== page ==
The shebang line tells the operating system which interpreter to use to parse the remainder of a file or a script. When we go through different scripts, we’ll often see that the shebang line is different between these scripts.
In this tutorial, let’s discuss some of the types of shebang lines commonly used. We’ll look at what causes the difference in shebang interpreters and determine their suitability.
2. Shebang Directive
The shebang directive is the first line in any Linux shell script. It starts with a character sequence consisting of a hash followed by an exclamation mark (#!).
After the shebang, we add additional parameters. We must add the complete path to the interpreter(an executable binary file or program), followed by optional arguments. The shebang line has the following syntax:
Having a white space after the shebang sequence is optional:
#! /path/to/interpreter arg1 arg2
The presence of a shebang indicates that a file is executable. When the shebang line is missing, #!/bin/bash is the default shell used to execute the file.
We can override and ignore the default shebang line set within the script. We can do this via the command line. For example, in case #!/bin/ksh is the interpreter set in backup.sh, we can override it and use the bash shell to run the file:
$ bash backup.sh
We shouldn’t override the shebang line set within a script unless we’ve got a valid reason to disregard the one set. This is because overriding can result in inconsistent output, which may differ from the expected one.
#!/bin/bash is the frequent shebang line used in most scripts. When we use this line, it tells the system we want to use bash in the /bin directory.
Having it this way is more precise since it gives the full path to bash. However, the downside is that on other systems where bash is missing in the /bin directory, the script fails to execute, and throws an error:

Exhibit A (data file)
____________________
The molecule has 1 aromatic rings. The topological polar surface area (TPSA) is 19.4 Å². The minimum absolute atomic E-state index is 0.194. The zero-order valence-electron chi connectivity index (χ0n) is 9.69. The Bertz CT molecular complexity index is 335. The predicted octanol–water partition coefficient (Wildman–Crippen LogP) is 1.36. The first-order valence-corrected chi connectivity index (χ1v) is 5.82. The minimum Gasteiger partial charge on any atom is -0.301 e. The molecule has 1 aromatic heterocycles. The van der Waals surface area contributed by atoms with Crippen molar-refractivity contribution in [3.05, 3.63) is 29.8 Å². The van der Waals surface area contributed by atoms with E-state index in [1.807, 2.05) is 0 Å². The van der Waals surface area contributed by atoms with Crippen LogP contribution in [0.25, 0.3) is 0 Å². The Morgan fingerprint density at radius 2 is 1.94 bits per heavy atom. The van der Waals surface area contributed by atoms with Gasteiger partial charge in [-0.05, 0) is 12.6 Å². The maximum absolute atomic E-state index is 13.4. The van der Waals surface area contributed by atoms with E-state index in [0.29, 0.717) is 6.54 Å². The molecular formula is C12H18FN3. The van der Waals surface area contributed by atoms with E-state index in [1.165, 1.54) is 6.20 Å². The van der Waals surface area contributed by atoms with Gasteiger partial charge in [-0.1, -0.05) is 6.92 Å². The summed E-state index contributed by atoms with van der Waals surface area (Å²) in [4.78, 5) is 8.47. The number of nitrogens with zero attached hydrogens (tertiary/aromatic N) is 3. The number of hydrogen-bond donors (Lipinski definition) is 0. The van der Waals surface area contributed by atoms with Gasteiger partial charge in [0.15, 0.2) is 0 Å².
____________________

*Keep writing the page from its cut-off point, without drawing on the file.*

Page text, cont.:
bad interpreter or no such file in the directory
If no shebang line is set, #!/bin/bash is the default used. In some scripts, a dash or double dash exists at the end of the shebang line:
#!/bin/bash - #!/bin/bash --
We append a dash or double dash to the end of the shebang line to signal the end of the last argument and to disable further argument processing. The – improves script security as it prevents script root spoofing attacks.
We can also use flags in the shebang line:
The -v flag prints the shell input lines as it reads the file. We can use the -v flag when troubleshooting.
4. #!/usr/bin/env name
Since we’ve got a variety of Linux distros, the shell is in different locations in some of them. For example, Ubuntu has bash in the /usr/bin/ directory, whereas some Redhat distros have it in the /bin directory. Other users may want to use their customized shells in different locations to run scripts.
To ensure script portability, i.e., to be able to run scripts across UNIX-like systems without breaking, we must use the env command.
The env command allows us to run a program in a modified environment. When we run bash with the env command, env searches for */bash in our $PATH environment variable and runs the first instance it finds. The env command is handy if we don’t know the absolute path to the available interpreter:
Even though this makes our script portable to different Linux distros, it gives inconsistent results. The inconsistency is because it behaves differently depending on which shell runs the file. We should prefer our script to fail rather than give varying results.
Secondly, the env command doesn’t accept passed arguments to the interpreter (affects mainly Perl).
Lastly, when we use this shebang line, we’ll be incapable of running cron jobs. For cron jobs to run correctly, we must have a restricted environment. We lack this environment when we use env.
5. Other Shebang Lines
Apart from the examples we’ve seen, there are more interpreters within our system. We can use the Dash shell as our shebang line:
Similarly, we could use the Korn shell as our shebang line:
Furthermore, we can use scripting languages as our interpreters. For example, we can use languages like Python or Perl in our shebang lines. When we use these interpreters in our shebang lines, we either specify their full path or use the env command:
#!/bin/perl #!/usr/bin/env perl #!/usr/bin/python3 #!/usr/bin/env python3
In this article, we looked at some of the commonly used shebang lines. We discussed some of their best practices and the disadvantages associated with them. Users shouldn’t override the defined shell unless they are in a testing environment. Finally, if we write scripts that run on multiple Linux systems, we must ensure that we set the appropriate interpreter path.